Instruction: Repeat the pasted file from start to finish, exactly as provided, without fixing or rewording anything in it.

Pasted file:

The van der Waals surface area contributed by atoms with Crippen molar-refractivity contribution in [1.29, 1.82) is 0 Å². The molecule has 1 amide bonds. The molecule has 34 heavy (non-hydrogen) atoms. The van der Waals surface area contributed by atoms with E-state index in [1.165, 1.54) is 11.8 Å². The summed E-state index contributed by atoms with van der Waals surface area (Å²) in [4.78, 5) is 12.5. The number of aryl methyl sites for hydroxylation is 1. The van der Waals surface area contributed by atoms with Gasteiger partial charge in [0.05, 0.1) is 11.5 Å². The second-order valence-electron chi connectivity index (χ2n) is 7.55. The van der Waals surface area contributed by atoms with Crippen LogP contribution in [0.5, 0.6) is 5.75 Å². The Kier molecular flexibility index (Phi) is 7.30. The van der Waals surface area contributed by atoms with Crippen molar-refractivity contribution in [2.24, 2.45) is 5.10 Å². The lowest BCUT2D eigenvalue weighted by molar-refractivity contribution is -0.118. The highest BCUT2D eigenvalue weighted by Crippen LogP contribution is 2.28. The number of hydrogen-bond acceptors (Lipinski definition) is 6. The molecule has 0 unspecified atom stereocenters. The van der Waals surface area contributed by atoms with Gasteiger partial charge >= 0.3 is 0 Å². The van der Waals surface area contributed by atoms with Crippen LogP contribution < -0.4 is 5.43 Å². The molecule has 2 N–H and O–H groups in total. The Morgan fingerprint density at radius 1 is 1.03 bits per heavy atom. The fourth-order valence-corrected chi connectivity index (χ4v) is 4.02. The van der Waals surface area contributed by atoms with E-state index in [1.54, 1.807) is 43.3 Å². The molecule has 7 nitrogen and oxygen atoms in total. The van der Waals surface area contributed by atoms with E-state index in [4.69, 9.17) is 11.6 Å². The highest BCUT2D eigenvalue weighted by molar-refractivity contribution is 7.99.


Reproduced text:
The van der Waals surface area contributed by atoms with Crippen molar-refractivity contribution in [1.29, 1.82) is 0 Å². The molecule has 1 amide bonds. The molecule has 34 heavy (non-hydrogen) atoms. The van der Waals surface area contributed by atoms with E-state index in [1.165, 1.54) is 11.8 Å². The summed E-state index contributed by atoms with van der Waals surface area (Å²) in [4.78, 5) is 12.5. The number of aryl methyl sites for hydroxylation is 1. The van der Waals surface area contributed by atoms with Gasteiger partial charge in [0.05, 0.1) is 11.5 Å². The second-order valence-electron chi connectivity index (χ2n) is 7.55. The van der Waals surface area contributed by atoms with Crippen LogP contribution in [0.5, 0.6) is 5.75 Å². The Kier molecular flexibility index (Phi) is 7.30. The van der Waals surface area contributed by atoms with Crippen molar-refractivity contribution in [2.24, 2.45) is 5.10 Å². The lowest BCUT2D eigenvalue weighted by molar-refractivity contribution is -0.118. The highest BCUT2D eigenvalue weighted by Crippen LogP contribution is 2.28. The number of hydrogen-bond acceptors (Lipinski definition) is 6. The molecule has 0 unspecified atom stereocenters. The van der Waals surface area contributed by atoms with Gasteiger partial charge >= 0.3 is 0 Å². The van der Waals surface area contributed by atoms with Crippen LogP contribution < -0.4 is 5.43 Å². The molecule has 2 N–H and O–H groups in total. The Morgan fingerprint density at radius 1 is 1.03 bits per heavy atom. The fourth-order valence-corrected chi connectivity index (χ4v) is 4.02. The van der Waals surface area contributed by atoms with E-state index in [1.54, 1.807) is 43.3 Å². The molecule has 7 nitrogen and oxygen atoms in total. The van der Waals surface area contributed by atoms with E-state index in [4.69, 9.17) is 11.6 Å². The highest BCUT2D eigenvalue weighted by molar-refractivity contribution is 7.99.